Do you know how much your colleagues earn? Do you know how much your boss earns? Are you curious? Talking about salaries in the workplace has commonly been viewed as taboo. Pay is very personal to many people. Employees can even have an emotional attachment to their specific rate of pay. It symbolizes an individual’s achievements on their way up the corporate chain, and for some, it is no one’s business but the employee’s how much they make. But should it be others’ business too?
What if I told you that openly talking about pay in your organization could help attract top talent and retain key employees all while improving your reputation as a business? This concept may go against everything you were taught about human resources, but pay transparency just might be the change you need to create the business you want.
Below are just some of the ways that pay transparency can have a positive impact on your company.
Reduced Wage Disparity: Salary transparency helps uncover pay gaps between similar individuals and is frequently proposed as the best remedy to address pay discrimination issues in the workplace. Research indicates that in states that outlaw pay secrecy, wages are higher for women, even when accounting for standard human capital controls as well as state-specific factors. In fact, gender disparity is lower in the public sector where there is a common requirement to publish rates of pay.
Effectively Attract New Talent: Employees are looking to work for a company that offers not only competitive but also “fair” wages. A company that has a strong philosophy of establishing pay equity may be seen as more progressive to many talented job seekers, therefore making it a more desirable company to many potential applicants. Pay transparency can also help streamline the recruiting process. For example, a salary posted on a job advertisement can help weed out applicants that would normally go through the recruiting process to find out the salary is below their expectations.
Increased Retention: Pay equity can also play a critical role in retaining your top talent. In fact, more companies are looking to pay transparency to address retention issues in their workplace. An employee who feels they are being treated equitably is far less likely to leave an organization because of pay, even if they are paid below market.
Increased Diversity: Diverse candidates are more likely to join a company when they are sure they are being treated fairly. Making salaries common knowledge can be a first step in showing employees that pay discrimination is not a company practice.
Increased Productivity: Pay transparency has also been shown to increase productivity. In fact, studies have found that individuals work harder and more productively when they receive information about peer earnings. Oftentimes, when employees don’t know what their coworkers are earning, they tend to overestimate what their peers might be earning by guessing, in turn leading to increased levels of job dissatisfaction and decreased productivity.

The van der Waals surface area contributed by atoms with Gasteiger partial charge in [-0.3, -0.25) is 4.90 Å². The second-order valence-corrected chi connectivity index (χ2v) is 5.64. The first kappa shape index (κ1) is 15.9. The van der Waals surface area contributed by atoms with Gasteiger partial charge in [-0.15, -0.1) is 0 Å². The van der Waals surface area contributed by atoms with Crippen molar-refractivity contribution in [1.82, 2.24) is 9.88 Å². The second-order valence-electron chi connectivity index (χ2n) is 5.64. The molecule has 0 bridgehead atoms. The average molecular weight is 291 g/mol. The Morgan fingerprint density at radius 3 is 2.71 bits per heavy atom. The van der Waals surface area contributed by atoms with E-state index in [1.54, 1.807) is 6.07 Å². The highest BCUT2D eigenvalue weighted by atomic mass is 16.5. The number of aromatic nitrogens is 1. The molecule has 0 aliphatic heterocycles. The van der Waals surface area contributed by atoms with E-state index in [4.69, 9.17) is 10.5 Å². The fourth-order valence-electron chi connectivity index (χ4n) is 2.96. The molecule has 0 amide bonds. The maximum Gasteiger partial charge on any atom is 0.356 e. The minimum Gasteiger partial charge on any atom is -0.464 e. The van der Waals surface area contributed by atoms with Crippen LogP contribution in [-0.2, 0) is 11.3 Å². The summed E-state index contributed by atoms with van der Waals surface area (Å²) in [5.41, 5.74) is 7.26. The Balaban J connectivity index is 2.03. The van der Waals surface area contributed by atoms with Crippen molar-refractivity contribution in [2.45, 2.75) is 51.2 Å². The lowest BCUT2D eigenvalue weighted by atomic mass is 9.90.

Improved Business Reputation: How you pay employees can be viewed as a way of communicating externally to customers and shareholders what you value as an organization. Companies may also be seen as a great place to do business when they structure pay programs in a manner that employees view as creating a great work environment. Pay transparency practices can send the message that your employees are your most valued asset, thereby helping the company to attract new clients and customers.
Your Next Steps
How do you become more transparent as a company? Remember that you don’t have to go to “full pay transparency” right away. In fact, moving from no transparency to full transparency can cause chaos. There is a pay transparency spectrum that ranges from only knowing your specific rate of pay to knowing everyone’s pay, and partial transparency can still have a positive impact.
You can start by having an open discussion about pay. Talking about pay should not be an isolated event. Instead, create an environment where it’s acceptable and encouraged to ask questions about pay. Create and communicate a formal compensation strategy and philosophy and be open about the data the company uses to determine pay rates. Share information on pay ranges and positions in those ranges. This is the best way to ensure your employees know the reasons why they receive a certain rate of pay.
For more information on pay transparency, come join us at this year’s Employers Summit where there will be a breakout session on pay equity specifically addressing:
- The recent wave of state and local laws that have been enacted enforcing pay equity, and what proposals are on the horizon;
- How to conduct a proactive pay equity analysis that will both give employers a window into their current vulnerabilities as well as a path forward to compliance;
- Options for employee’s pay if there are any discrepancies uncovered during the analysis process, as well as making and communicating any recommended changes to the compensation practice; and
- The emerging trend of pay transparency among organizations and how a company’s commitment to equal pay in the workplace can build a stronger employer brand by which to attract and retain key talent.